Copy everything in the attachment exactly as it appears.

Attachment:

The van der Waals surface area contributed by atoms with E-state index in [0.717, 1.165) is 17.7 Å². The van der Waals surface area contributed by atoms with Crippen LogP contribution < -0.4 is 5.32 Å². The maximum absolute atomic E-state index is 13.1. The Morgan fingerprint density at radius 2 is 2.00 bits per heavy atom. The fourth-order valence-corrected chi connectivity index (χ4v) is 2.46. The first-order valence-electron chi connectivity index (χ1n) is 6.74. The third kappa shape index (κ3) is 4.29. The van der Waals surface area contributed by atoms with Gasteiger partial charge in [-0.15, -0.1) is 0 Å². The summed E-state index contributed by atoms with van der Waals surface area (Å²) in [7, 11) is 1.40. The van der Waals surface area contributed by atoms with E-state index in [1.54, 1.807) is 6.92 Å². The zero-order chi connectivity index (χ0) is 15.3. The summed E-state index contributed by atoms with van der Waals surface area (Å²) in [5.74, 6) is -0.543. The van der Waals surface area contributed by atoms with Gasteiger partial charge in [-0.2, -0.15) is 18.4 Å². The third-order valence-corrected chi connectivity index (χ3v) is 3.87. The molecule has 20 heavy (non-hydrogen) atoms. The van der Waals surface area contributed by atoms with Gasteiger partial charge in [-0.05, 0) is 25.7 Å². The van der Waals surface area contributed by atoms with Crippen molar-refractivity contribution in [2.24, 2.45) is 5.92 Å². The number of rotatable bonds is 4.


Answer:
The van der Waals surface area contributed by atoms with E-state index in [0.717, 1.165) is 17.7 Å². The van der Waals surface area contributed by atoms with Crippen LogP contribution < -0.4 is 5.32 Å². The maximum absolute atomic E-state index is 13.1. The Morgan fingerprint density at radius 2 is 2.00 bits per heavy atom. The fourth-order valence-corrected chi connectivity index (χ4v) is 2.46. The first-order valence-electron chi connectivity index (χ1n) is 6.74. The third kappa shape index (κ3) is 4.29. The van der Waals surface area contributed by atoms with Gasteiger partial charge in [-0.15, -0.1) is 0 Å². The summed E-state index contributed by atoms with van der Waals surface area (Å²) in [7, 11) is 1.40. The van der Waals surface area contributed by atoms with E-state index in [1.54, 1.807) is 6.92 Å². The zero-order chi connectivity index (χ0) is 15.3. The summed E-state index contributed by atoms with van der Waals surface area (Å²) in [5.74, 6) is -0.543. The van der Waals surface area contributed by atoms with Gasteiger partial charge in [-0.2, -0.15) is 18.4 Å². The third-order valence-corrected chi connectivity index (χ3v) is 3.87. The molecule has 20 heavy (non-hydrogen) atoms. The van der Waals surface area contributed by atoms with Gasteiger partial charge in [-0.05, 0) is 25.7 Å². The van der Waals surface area contributed by atoms with Crippen molar-refractivity contribution in [2.24, 2.45) is 5.92 Å². The number of rotatable bonds is 4.